General

Sureties and Debt Review

A suretyship is a form of personal security given by a debtor (principal debtor) to a creditor in terms of which a third person (commonly known as the surety) bounds himself to perform the obligations of the debtor, if the debtor fails to do so.

The requirements and formalities of a surety are as follows:
1. The suretyship is a contract. A valid suretyship can only exist if the principal debt still exists. The surety will therefore only be liable once the indebtedness of the principal debtor to the creditor has been established.

2. The suretyship must also comply with the provision of the General Law Amendment Act 50 of 1956. This act in essence stipulates the following regarding suretyships:
2.1 The contract must be in writing
2.2 The identity of the parties must be clear
2.3 All three parties have to be different. In other words the debtor cannot stand surety for the same agreement as well.

In terms of the Debt Review and the implication of a surety in a credit agreement it is quite complicated as to whether or not to include the surety in the agreement in the Debt Review or not.
If a consumer goes under debt review and the consumer has been called upon in terms of the surety for the said credit agreement, then that agreement cannot be included under the debt review. The reasoning for this, is due to the fact that this specific debt cannot be included as the consumer is not a co-principal debtor. The Debt can only be included in the Debt Review if the Consumer is co-principal Debtor to the agreement.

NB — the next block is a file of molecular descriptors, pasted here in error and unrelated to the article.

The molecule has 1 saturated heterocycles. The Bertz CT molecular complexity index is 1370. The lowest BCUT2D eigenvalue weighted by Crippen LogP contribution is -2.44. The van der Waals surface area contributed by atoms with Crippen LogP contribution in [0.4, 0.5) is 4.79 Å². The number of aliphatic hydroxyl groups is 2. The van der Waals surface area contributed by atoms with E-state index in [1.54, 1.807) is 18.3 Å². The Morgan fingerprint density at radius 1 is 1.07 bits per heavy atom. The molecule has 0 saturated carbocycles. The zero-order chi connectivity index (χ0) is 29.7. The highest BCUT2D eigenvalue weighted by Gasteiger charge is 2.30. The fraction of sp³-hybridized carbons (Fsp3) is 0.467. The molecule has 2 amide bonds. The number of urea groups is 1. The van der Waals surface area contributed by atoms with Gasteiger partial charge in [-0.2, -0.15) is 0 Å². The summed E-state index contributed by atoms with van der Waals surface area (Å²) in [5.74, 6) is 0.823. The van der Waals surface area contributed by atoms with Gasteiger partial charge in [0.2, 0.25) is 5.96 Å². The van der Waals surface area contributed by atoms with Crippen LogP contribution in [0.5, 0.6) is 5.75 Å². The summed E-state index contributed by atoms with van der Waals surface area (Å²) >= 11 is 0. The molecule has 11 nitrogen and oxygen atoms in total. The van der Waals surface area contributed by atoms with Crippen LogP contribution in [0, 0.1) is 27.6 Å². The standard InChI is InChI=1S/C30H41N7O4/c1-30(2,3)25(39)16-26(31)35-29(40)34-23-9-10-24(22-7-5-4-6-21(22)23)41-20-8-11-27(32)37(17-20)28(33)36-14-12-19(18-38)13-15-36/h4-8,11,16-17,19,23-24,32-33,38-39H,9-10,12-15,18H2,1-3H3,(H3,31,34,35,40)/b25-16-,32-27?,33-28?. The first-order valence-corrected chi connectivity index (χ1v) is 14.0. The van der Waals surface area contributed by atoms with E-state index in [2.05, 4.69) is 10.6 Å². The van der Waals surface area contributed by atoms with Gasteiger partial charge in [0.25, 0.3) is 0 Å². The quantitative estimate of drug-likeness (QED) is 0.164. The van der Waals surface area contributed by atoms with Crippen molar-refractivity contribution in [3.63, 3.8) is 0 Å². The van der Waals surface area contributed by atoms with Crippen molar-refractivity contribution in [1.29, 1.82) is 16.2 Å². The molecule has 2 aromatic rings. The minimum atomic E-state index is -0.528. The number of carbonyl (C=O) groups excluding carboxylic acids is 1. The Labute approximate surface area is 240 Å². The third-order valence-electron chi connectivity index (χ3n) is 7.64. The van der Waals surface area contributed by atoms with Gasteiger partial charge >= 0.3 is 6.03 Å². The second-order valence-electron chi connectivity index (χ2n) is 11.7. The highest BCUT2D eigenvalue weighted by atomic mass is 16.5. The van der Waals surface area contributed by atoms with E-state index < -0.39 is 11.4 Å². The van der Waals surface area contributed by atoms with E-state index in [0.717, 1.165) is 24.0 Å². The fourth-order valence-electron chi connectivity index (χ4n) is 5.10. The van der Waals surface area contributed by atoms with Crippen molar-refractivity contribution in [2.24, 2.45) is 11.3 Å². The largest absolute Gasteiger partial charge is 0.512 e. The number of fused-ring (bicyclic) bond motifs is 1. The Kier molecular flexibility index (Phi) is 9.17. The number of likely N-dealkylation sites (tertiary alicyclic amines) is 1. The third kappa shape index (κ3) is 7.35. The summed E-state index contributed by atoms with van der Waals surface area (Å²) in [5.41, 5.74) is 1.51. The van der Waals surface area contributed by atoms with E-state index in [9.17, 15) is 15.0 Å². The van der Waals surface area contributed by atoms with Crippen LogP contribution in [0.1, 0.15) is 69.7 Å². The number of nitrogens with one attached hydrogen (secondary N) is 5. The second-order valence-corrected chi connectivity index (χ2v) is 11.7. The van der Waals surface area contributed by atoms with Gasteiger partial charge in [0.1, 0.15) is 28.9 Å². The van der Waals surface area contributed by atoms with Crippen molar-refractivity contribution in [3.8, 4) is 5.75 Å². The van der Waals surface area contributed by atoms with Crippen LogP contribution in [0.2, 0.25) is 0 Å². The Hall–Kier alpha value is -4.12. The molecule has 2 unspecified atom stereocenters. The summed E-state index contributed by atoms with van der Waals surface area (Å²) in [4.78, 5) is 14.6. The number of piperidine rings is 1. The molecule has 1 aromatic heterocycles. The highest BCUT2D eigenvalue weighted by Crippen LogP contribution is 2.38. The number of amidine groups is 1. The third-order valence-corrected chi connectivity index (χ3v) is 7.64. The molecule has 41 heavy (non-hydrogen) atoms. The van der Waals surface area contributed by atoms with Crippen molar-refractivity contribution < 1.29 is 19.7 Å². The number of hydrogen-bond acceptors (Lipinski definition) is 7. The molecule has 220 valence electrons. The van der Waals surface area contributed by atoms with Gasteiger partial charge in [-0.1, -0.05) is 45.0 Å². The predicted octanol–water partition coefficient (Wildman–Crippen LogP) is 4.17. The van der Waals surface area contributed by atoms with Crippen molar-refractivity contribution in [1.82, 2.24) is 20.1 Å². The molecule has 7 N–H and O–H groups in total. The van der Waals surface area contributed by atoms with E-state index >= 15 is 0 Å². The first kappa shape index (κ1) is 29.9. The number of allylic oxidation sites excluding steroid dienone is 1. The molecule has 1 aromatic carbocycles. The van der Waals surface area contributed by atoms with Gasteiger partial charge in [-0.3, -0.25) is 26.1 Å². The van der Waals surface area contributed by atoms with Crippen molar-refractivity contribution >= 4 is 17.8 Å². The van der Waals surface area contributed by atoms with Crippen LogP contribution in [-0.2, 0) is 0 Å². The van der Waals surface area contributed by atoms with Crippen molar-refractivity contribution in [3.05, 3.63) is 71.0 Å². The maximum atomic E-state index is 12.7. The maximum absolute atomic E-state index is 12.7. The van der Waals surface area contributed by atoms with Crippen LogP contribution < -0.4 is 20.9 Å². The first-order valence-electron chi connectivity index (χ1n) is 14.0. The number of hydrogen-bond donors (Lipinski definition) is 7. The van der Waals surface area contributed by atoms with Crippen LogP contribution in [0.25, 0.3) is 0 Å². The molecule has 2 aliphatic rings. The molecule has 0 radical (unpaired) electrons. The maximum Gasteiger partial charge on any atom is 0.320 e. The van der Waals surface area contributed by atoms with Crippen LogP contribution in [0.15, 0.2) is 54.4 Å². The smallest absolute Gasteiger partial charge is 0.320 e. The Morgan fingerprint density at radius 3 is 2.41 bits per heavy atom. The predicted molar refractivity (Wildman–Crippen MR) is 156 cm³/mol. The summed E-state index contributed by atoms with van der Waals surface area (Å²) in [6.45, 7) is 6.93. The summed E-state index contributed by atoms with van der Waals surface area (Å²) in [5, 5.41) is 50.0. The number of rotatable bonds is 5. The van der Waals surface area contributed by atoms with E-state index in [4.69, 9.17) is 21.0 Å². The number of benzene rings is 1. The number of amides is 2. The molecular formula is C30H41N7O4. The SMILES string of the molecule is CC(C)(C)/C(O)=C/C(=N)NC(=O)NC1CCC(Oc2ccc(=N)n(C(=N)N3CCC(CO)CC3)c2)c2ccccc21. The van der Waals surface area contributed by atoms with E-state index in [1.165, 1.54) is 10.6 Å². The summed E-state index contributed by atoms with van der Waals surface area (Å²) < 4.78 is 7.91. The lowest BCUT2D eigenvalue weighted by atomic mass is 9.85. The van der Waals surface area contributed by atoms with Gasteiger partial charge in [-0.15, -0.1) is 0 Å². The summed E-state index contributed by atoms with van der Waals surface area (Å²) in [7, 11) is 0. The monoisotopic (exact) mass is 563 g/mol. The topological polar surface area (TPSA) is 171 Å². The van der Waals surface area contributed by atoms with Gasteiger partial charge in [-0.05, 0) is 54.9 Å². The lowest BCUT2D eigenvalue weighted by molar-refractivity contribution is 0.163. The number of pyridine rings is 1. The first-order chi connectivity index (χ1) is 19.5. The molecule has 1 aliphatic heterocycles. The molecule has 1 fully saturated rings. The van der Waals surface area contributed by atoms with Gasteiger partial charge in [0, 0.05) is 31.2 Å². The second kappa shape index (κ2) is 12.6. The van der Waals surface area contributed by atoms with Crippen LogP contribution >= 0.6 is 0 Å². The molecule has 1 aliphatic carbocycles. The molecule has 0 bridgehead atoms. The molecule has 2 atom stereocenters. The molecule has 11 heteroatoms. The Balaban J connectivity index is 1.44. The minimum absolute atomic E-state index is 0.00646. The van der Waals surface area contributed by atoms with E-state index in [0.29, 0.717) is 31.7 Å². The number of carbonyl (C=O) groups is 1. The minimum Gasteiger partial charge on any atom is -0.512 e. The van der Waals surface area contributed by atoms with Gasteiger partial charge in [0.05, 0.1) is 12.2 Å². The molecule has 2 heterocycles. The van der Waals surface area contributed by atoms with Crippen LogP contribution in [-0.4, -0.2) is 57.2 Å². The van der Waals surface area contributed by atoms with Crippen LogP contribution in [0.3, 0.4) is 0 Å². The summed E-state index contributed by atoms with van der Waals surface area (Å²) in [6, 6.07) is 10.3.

It is therefore important to understand the jargon of the wording in surety agreements.

8 thoughts on “Sureties and Debt Review

  1. Good day

    In a previous business venture, if I signed as a surety on a supplier’s credit application, on behalf of a business that has since gone into liquidation. The requested “credit limit required” as stated on the cr application document was R10,000.00. The total valued owed to the supplier is R23,000.00. Am I legally bound as the signed surety, to pay the additional R13,000.00 if I signed only for the limited amount.
    Regards
    Will B

    1. Good day Mr Will B

      It would be dependent on what the terms of the agreement were when you signed the surety agreement. You are more than welcome to send through the signed surety agreement to jenny@hvdmgroup.co.za so that we can advise you accordingly as there is various surety agreements that one can enter into

      Regards
      Jenny Rossouw